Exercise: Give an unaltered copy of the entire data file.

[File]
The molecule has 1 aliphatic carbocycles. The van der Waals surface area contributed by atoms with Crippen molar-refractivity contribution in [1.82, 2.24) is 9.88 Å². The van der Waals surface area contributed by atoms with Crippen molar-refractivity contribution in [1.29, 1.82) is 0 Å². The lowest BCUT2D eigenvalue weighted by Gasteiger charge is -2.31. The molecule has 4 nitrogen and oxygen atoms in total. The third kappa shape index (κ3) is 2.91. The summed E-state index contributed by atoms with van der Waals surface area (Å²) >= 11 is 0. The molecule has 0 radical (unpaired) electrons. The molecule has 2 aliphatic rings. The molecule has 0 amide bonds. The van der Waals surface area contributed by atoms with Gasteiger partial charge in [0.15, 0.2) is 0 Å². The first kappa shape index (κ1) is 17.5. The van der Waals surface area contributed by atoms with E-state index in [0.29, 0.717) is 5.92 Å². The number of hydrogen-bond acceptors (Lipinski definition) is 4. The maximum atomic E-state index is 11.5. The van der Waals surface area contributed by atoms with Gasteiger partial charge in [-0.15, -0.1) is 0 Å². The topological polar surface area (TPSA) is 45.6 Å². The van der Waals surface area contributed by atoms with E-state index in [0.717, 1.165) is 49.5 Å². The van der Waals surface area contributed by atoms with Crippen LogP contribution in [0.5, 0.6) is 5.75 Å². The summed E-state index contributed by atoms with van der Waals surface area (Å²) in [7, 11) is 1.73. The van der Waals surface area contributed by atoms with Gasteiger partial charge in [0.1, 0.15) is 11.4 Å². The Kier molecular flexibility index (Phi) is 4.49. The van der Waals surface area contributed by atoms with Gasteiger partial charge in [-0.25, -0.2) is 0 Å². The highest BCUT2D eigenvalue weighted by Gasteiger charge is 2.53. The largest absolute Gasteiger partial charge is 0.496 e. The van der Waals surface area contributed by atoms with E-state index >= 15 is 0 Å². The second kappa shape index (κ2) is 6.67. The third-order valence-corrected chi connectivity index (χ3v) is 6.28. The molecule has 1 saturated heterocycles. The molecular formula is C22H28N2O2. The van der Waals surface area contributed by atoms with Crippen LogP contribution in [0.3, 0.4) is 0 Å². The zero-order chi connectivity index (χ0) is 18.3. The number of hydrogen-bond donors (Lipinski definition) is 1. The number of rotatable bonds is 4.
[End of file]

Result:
The molecule has 1 aliphatic carbocycles. The van der Waals surface area contributed by atoms with Crippen molar-refractivity contribution in [1.82, 2.24) is 9.88 Å². The van der Waals surface area contributed by atoms with Crippen molar-refractivity contribution in [1.29, 1.82) is 0 Å². The lowest BCUT2D eigenvalue weighted by Gasteiger charge is -2.31. The molecule has 4 nitrogen and oxygen atoms in total. The third kappa shape index (κ3) is 2.91. The summed E-state index contributed by atoms with van der Waals surface area (Å²) >= 11 is 0. The molecule has 0 radical (unpaired) electrons. The molecule has 2 aliphatic rings. The molecule has 0 amide bonds. The van der Waals surface area contributed by atoms with Gasteiger partial charge in [0.15, 0.2) is 0 Å². The first kappa shape index (κ1) is 17.5. The van der Waals surface area contributed by atoms with E-state index in [0.29, 0.717) is 5.92 Å². The number of hydrogen-bond acceptors (Lipinski definition) is 4. The maximum atomic E-state index is 11.5. The van der Waals surface area contributed by atoms with Gasteiger partial charge in [-0.15, -0.1) is 0 Å². The topological polar surface area (TPSA) is 45.6 Å². The van der Waals surface area contributed by atoms with E-state index in [0.717, 1.165) is 49.5 Å². The van der Waals surface area contributed by atoms with Crippen LogP contribution in [0.5, 0.6) is 5.75 Å². The summed E-state index contributed by atoms with van der Waals surface area (Å²) in [7, 11) is 1.73. The van der Waals surface area contributed by atoms with Gasteiger partial charge in [0.1, 0.15) is 11.4 Å². The Kier molecular flexibility index (Phi) is 4.49. The van der Waals surface area contributed by atoms with Gasteiger partial charge in [-0.25, -0.2) is 0 Å². The highest BCUT2D eigenvalue weighted by Gasteiger charge is 2.53. The largest absolute Gasteiger partial charge is 0.496 e. The van der Waals surface area contributed by atoms with E-state index >= 15 is 0 Å². The second kappa shape index (κ2) is 6.67. The third-order valence-corrected chi connectivity index (χ3v) is 6.28. The molecule has 1 saturated heterocycles. The molecular formula is C22H28N2O2. The van der Waals surface area contributed by atoms with Crippen LogP contribution in [0.3, 0.4) is 0 Å². The zero-order chi connectivity index (χ0) is 18.3. The number of hydrogen-bond donors (Lipinski definition) is 1. The number of rotatable bonds is 4.